New Study That Could Improve Diagnosis, Treatment for Transgender Patients Presented at the 70th AACC Annual Scientific Meeting
Published: Aug 01, 2018
CHICAGO, Aug. 1, 2018 /PRNewswire/ -- Novel findings unveiled at the 70th AACC Annual Scientific Meeting & Clinical Lab Expo show that gender-affirming hormone therapy markedly impacts the results of common laboratory tests for transgender patients. This study underscores the need for transgender-specific reference intervals to ensure this underserved population receives accurate diagnoses and effective treatments.
The fact that many medical protocols do not account for sex/gender incongruence is a significant barrier for transgender individuals seeking healthcare. In particular, for the nearly 50% of transgender individuals on hormone therapy, the medical field has yet to define reference intervals, which are the ranges of test result values observed in a healthy population that are used to determine whether individual lab results are normal or concerning. Without tailored reference intervals, test results for transgender patients on hormone therapy could indicate an underlying condition but go unrecognized if they are considered normal for cisgender individuals (those whose gender matches their assigned-at-birth sex). Conversely, if lab results for transgender patients fall outside of cisgender reference intervals, they could trigger unnecessary follow-up work even if the results are actually normal.
To help build the case for developing transgender reference intervals, a research team led by Jeff SoRelle, MD, of University of Texas Southwestern Medical Center in Dallas, investigated whether transgender patients on hormone therapy exhibit altered results for laboratory tests ordered during yearly check-ups. The study authors recorded lab values for a complete blood count, comprehensive metabolic panel, and lipid tests in 264 healthy transgender patients undergoing hormone therapy in transgender clinics from 2007 to 2017. Of these patients, 133 were taking estradiol to transition from male to female, and 89 were taking testosterone to transition from female to male. The scientists also gathered lab results for 149 transgender patients not undergoing hormone therapy to serve as a point of comparison.
From this, the researchers determined that both transgender women and men taking hormones displayed altered values for measures of red blood cell, kidney, and liver health. Transgender women taking hormones also had altered sodium, calcium, total protein, glucose, and platelet levels, while transgender men taking hormones displayed altered lipid values. Interpretation of these altered test results in the context of cisgender reference intervals could have serious consequences, from preventing diagnosis of anemia or kidney disease to affecting assessment of cardiovascular disease risk.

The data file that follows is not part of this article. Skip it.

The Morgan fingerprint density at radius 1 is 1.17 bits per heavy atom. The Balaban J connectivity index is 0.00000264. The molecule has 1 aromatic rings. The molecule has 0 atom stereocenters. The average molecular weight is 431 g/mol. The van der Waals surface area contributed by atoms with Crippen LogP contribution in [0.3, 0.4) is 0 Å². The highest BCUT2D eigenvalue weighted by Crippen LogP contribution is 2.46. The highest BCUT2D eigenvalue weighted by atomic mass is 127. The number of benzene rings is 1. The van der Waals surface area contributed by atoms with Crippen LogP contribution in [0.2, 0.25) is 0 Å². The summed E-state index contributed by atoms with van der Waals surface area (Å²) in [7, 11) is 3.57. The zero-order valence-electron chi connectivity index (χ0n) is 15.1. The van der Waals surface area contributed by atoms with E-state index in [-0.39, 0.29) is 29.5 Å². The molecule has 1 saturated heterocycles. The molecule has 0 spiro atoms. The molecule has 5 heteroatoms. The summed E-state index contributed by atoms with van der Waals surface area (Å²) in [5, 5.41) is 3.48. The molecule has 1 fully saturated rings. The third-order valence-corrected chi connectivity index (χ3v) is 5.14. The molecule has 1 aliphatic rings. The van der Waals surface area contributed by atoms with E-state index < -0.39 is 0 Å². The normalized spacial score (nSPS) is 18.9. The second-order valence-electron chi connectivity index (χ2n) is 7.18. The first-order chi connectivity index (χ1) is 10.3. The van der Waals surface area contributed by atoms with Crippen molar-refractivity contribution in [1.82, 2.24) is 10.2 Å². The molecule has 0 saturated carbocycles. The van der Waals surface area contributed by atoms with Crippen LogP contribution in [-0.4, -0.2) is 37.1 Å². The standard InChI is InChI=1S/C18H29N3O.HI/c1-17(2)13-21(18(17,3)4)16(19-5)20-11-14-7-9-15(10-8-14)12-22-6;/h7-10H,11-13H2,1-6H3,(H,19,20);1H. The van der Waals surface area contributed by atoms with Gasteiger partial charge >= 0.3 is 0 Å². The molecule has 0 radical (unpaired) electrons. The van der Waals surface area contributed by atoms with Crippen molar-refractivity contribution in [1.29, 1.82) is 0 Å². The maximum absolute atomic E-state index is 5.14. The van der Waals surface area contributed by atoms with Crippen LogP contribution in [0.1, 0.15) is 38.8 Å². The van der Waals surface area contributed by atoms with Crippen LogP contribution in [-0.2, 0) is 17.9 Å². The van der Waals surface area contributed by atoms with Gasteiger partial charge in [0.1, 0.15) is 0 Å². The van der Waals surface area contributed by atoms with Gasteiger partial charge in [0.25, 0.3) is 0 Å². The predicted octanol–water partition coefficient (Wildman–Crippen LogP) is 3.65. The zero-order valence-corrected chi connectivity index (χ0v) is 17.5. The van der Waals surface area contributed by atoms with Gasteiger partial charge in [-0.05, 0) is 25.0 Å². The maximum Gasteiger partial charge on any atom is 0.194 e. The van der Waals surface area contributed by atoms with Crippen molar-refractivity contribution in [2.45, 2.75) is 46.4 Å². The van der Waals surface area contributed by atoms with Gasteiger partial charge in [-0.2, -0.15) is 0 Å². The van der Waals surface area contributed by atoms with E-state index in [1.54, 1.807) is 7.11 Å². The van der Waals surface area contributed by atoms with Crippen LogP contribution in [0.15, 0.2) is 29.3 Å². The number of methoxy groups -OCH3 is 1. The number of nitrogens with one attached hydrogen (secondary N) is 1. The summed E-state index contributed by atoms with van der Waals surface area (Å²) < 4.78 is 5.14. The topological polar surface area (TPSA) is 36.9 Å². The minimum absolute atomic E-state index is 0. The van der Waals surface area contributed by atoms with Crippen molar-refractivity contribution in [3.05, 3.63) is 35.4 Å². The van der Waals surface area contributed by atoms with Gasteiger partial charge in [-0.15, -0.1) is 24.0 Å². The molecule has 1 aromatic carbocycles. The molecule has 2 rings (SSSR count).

"Transgender patients will need their own reference ranges for several important parameters such as hemoglobin and creatinine," said SoRelle. "It will also be important to determine whether proteins from cardiac muscle or the prostate, such as troponins or prostate specific antigen, are altered, too, which could affect diagnosis of heart attacks and prostate cancer."
AACC Annual Scientific Meeting registration is free for members of the media. Reporters can register online here: https://www.xpressreg.net/register/aacc0718/media/start.asp.
Scientific Poster Session
Wednesday, August 1
9:30 a.m. - 5 p.m. (presenting authors in attendance from 12:30 - 1:30 p.m.)
About the 70th AACC Annual Scientific Meeting & Clinical Lab Expo
The AACC Annual Scientific Meeting offers 5 days packed with opportunities to learn about exciting science from July 29-August 2. Plenary sessions feature the latest research on targeted cancer therapies, technology to define genetic defects, the HPV vaccine and associated cancers, using CRISPR to detect nucleic acid sequences, and the new WHO Essential Diagnostics List.
At the AACC Clinical Lab Expo, more than 800 exhibitors will fill the show floor of McCormick Place in Chicago with displays of the latest diagnostic technology, including but not limited to mobile health, molecular diagnostics, mass spectrometry, point-of-care, and automation.
Dedicated to achieving better health through laboratory medicine, AACC brings together more than 50,000 clinical laboratory professionals, physicians, research scientists, and business leaders from around the world focused on clinical chemistry, molecular diagnostics, mass spectrometry, translational medicine, lab management, and other areas of progressing laboratory science. Since 1948, AACC has worked to advance the common interests of the field, providing programs that advance scientific collaboration, knowledge, expertise, and innovation. For more information, visit www.aacc.org.
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